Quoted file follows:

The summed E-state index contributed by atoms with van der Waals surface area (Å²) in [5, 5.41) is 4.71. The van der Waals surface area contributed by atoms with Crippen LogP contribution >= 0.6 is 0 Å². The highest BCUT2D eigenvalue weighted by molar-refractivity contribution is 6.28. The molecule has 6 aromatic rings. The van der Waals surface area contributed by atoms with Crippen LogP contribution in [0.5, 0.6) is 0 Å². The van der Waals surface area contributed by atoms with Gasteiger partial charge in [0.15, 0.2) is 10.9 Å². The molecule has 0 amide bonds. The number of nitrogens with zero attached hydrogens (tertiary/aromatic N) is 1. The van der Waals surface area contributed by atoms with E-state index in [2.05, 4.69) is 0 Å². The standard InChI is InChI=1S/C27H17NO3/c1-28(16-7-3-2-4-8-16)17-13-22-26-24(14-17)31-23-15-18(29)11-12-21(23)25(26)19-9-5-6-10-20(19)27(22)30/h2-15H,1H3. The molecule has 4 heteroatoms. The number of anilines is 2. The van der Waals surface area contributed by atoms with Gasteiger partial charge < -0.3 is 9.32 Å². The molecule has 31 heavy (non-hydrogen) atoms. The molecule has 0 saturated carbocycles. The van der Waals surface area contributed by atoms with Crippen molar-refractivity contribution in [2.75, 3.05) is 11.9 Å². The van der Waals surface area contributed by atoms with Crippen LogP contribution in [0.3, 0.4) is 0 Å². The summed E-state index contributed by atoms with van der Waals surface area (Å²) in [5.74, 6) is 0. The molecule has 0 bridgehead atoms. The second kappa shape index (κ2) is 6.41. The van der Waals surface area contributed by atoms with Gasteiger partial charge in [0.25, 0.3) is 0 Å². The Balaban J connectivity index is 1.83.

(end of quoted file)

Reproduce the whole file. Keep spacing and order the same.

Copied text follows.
The summed E-state index contributed by atoms with van der Waals surface area (Å²) in [5, 5.41) is 4.71. The van der Waals surface area contributed by atoms with Crippen LogP contribution >= 0.6 is 0 Å². The highest BCUT2D eigenvalue weighted by molar-refractivity contribution is 6.28. The molecule has 6 aromatic rings. The van der Waals surface area contributed by atoms with Crippen LogP contribution in [0.5, 0.6) is 0 Å². The van der Waals surface area contributed by atoms with Gasteiger partial charge in [0.15, 0.2) is 10.9 Å². The molecule has 0 amide bonds. The number of nitrogens with zero attached hydrogens (tertiary/aromatic N) is 1. The van der Waals surface area contributed by atoms with E-state index in [2.05, 4.69) is 0 Å². The standard InChI is InChI=1S/C27H17NO3/c1-28(16-7-3-2-4-8-16)17-13-22-26-24(14-17)31-23-15-18(29)11-12-21(23)25(26)19-9-5-6-10-20(19)27(22)30/h2-15H,1H3. The molecule has 4 heteroatoms. The number of anilines is 2. The van der Waals surface area contributed by atoms with Gasteiger partial charge < -0.3 is 9.32 Å². The molecule has 31 heavy (non-hydrogen) atoms. The molecule has 0 saturated carbocycles. The van der Waals surface area contributed by atoms with Crippen molar-refractivity contribution in [2.75, 3.05) is 11.9 Å². The van der Waals surface area contributed by atoms with Crippen LogP contribution in [0.3, 0.4) is 0 Å². The summed E-state index contributed by atoms with van der Waals surface area (Å²) in [5.74, 6) is 0. The molecule has 0 bridgehead atoms. The second kappa shape index (κ2) is 6.41. The van der Waals surface area contributed by atoms with Gasteiger partial charge in [0.25, 0.3) is 0 Å². The Balaban J connectivity index is 1.83.